Haiti, Dominican Republic hold talks to resolve citizenship dispute

by Reuters
Friday, 22 November 2013 18:13 GMT

Haitian residents, who have been living and working undocumented in the Dominican Republic cross with their belongings into the Dominican Republic after waiting for four days for the border to be opened, in the Dominican town of Dajabon, January 10, 2013. REUTERS/Ricardo Rojas

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A previous Dominican court ruling had stripped citizenship from hundreds of thousands of people of Haitian descent

By Manuel Jimenez

SANTO DOMINGO, Nov 22 (Reuters) - Haiti and the Dominican Republic have launched talks aimed at resolving a thorny immigration dispute triggered by a Dominican court ruling stripping citizenship from hundreds of thousands of people of Haitian descent, the Caribbean neighbors said on Friday.

The two countries, which share the island of Hispaniola, met in talks hosted by Venezuela in Caracas to settle their differences after the Sept. 23 ruling by the Dominican Republic's Constitutional Court.

Both countries said the Dominican Republic would announce a series of measures in the next few days on the citizenship issue to be followed by another round of talks. They said a joint declaration was reached, but its text was not released.

The court ruling retroactively denied Dominican nationality to anyone born after 1929 who does not have at least one parent of Dominican blood, citing a constitutional clause declaring all others to be in the country illegally or "in transit."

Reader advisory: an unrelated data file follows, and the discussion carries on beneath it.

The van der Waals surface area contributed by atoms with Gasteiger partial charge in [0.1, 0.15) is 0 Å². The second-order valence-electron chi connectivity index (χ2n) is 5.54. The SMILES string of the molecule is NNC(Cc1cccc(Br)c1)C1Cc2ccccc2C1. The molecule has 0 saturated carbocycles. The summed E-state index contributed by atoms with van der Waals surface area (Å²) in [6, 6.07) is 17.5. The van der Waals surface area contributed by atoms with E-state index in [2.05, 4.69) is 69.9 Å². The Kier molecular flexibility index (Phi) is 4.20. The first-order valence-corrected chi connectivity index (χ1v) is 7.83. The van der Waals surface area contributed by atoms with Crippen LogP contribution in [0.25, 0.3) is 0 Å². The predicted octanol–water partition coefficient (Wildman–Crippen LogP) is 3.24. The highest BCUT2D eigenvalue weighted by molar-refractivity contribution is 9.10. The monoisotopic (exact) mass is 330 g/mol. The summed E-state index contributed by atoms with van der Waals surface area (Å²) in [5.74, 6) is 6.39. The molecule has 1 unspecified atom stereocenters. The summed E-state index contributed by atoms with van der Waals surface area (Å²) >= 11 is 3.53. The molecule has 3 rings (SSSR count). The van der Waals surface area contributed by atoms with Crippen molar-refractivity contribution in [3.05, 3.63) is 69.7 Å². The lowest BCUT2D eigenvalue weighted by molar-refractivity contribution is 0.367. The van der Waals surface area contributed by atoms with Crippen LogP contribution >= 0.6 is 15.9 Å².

The Dominican Republic has long complained of illegal migration of undocumented workers from its impoverished neighbor, even as it benefits from a steady source of cheap labor.

Most of those affected are the descendants of Haitians who moved to the Dominican Republic to work in the sugar cane fields. Many used a temporary worker's card issued by the former state sugar company as proof of their residence in order to register their offspring.

Dominican President Danilo Medina also convened on Friday a meeting on how the government will implement the ruling.

The Dominican government is facing international pressure over the ruling, with foreign leaders, U.N. agencies, human rights groups and Dominicans in the United States questioning its legal basis.

A network of 25 groups and human rights activists delivered a letter to U.S. Secretary of State John Kerry last month asking him to use "all available points of leverage" to pressure the Dominican government into reversing the ruling.

"Dialogue will be the appropriate way to resolve any situation regarding people of Haitian origin born in the Dominican Republic affected by the application of the ruling ... issued by the Constitutional Court," the Dominican government said on Friday.

It expressed "willingness to move forward in all measures necessary to ensure the full enjoyment and respect the rights of people of Haitian descent born in the Dominican Republic."

The Dominican Republic's population of 10 million includes about 458,000 people of Haitian descent, many of whom lack proper documents, according to official figures. About 240,000 of those people of Haitian descent were born in the Dominican Republic.

(Writing by David Adams; Editing by Will Dunham)

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